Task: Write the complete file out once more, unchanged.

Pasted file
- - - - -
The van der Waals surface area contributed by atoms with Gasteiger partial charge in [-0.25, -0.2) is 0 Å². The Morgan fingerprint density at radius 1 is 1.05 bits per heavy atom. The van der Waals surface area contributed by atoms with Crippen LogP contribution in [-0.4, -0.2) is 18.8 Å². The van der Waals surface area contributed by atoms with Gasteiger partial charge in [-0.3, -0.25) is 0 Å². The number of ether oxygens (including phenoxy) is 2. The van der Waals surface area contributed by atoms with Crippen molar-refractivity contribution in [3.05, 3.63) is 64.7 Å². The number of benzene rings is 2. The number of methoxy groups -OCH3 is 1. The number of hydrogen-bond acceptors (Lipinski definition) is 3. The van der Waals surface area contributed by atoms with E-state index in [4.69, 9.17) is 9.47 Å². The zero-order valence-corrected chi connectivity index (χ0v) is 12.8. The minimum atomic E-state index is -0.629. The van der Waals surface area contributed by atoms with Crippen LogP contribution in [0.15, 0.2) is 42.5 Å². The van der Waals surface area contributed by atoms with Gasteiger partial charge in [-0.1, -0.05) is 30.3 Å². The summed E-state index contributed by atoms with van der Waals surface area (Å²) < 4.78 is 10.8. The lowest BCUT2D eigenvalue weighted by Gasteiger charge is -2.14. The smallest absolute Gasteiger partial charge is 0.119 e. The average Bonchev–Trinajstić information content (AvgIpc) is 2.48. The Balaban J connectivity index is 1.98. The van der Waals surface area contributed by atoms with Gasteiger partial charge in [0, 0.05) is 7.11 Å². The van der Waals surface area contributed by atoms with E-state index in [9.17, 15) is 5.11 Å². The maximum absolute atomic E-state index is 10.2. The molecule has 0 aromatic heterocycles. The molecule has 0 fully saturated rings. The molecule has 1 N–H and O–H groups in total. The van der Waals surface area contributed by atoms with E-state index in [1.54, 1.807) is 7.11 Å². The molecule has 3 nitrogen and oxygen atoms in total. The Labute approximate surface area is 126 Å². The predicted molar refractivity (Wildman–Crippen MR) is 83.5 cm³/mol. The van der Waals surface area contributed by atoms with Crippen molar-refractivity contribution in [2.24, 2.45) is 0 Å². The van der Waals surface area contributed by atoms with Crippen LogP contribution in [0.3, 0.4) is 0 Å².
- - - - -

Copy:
The van der Waals surface area contributed by atoms with Gasteiger partial charge in [-0.25, -0.2) is 0 Å². The Morgan fingerprint density at radius 1 is 1.05 bits per heavy atom. The van der Waals surface area contributed by atoms with Crippen LogP contribution in [-0.4, -0.2) is 18.8 Å². The van der Waals surface area contributed by atoms with Gasteiger partial charge in [-0.3, -0.25) is 0 Å². The number of ether oxygens (including phenoxy) is 2. The van der Waals surface area contributed by atoms with Crippen molar-refractivity contribution in [3.05, 3.63) is 64.7 Å². The number of benzene rings is 2. The number of methoxy groups -OCH3 is 1. The number of hydrogen-bond acceptors (Lipinski definition) is 3. The van der Waals surface area contributed by atoms with E-state index in [4.69, 9.17) is 9.47 Å². The zero-order valence-corrected chi connectivity index (χ0v) is 12.8. The minimum atomic E-state index is -0.629. The van der Waals surface area contributed by atoms with Crippen LogP contribution in [0.15, 0.2) is 42.5 Å². The van der Waals surface area contributed by atoms with Gasteiger partial charge in [-0.1, -0.05) is 30.3 Å². The summed E-state index contributed by atoms with van der Waals surface area (Å²) < 4.78 is 10.8. The lowest BCUT2D eigenvalue weighted by Gasteiger charge is -2.14. The smallest absolute Gasteiger partial charge is 0.119 e. The average Bonchev–Trinajstić information content (AvgIpc) is 2.48. The Balaban J connectivity index is 1.98. The van der Waals surface area contributed by atoms with Gasteiger partial charge in [0, 0.05) is 7.11 Å². The van der Waals surface area contributed by atoms with E-state index in [9.17, 15) is 5.11 Å². The maximum absolute atomic E-state index is 10.2. The molecule has 0 aromatic heterocycles. The molecule has 0 fully saturated rings. The molecule has 1 N–H and O–H groups in total. The van der Waals surface area contributed by atoms with E-state index in [1.54, 1.807) is 7.11 Å². The molecule has 3 nitrogen and oxygen atoms in total. The Labute approximate surface area is 126 Å². The predicted molar refractivity (Wildman–Crippen MR) is 83.5 cm³/mol. The van der Waals surface area contributed by atoms with Crippen molar-refractivity contribution in [2.24, 2.45) is 0 Å². The van der Waals surface area contributed by atoms with Crippen LogP contribution in [0.3, 0.4) is 0 Å².